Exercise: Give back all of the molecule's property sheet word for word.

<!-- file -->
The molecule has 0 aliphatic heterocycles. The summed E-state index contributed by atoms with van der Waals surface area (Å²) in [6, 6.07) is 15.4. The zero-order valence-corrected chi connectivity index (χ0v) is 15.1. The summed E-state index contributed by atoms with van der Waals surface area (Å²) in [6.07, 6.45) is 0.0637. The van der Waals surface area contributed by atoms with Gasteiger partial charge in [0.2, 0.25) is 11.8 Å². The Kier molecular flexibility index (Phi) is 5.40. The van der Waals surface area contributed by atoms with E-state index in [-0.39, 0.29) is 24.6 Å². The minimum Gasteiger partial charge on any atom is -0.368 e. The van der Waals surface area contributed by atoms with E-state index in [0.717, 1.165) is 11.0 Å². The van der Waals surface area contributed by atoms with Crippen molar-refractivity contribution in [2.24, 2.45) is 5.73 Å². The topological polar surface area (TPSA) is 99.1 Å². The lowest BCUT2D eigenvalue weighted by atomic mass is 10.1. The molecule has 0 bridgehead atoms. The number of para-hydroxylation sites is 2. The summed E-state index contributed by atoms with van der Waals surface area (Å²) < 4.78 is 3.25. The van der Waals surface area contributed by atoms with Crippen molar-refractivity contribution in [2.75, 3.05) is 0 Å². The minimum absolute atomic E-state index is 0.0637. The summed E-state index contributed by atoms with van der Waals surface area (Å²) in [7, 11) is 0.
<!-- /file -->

The molecule has 0 aliphatic heterocycles. The summed E-state index contributed by atoms with van der Waals surface area (Å²) in [6, 6.07) is 15.4. The zero-order valence-corrected chi connectivity index (χ0v) is 15.1. The summed E-state index contributed by atoms with van der Waals surface area (Å²) in [6.07, 6.45) is 0.0637. The van der Waals surface area contributed by atoms with Gasteiger partial charge in [0.2, 0.25) is 11.8 Å². The Kier molecular flexibility index (Phi) is 5.40. The van der Waals surface area contributed by atoms with E-state index in [-0.39, 0.29) is 24.6 Å². The minimum Gasteiger partial charge on any atom is -0.368 e. The van der Waals surface area contributed by atoms with E-state index in [0.717, 1.165) is 11.0 Å². The van der Waals surface area contributed by atoms with Crippen molar-refractivity contribution in [2.24, 2.45) is 5.73 Å². The topological polar surface area (TPSA) is 99.1 Å². The lowest BCUT2D eigenvalue weighted by atomic mass is 10.1. The molecule has 0 bridgehead atoms. The number of para-hydroxylation sites is 2. The summed E-state index contributed by atoms with van der Waals surface area (Å²) < 4.78 is 3.25. The van der Waals surface area contributed by atoms with Crippen molar-refractivity contribution in [2.75, 3.05) is 0 Å². The minimum absolute atomic E-state index is 0.0637. The summed E-state index contributed by atoms with van der Waals surface area (Å²) in [7, 11) is 0.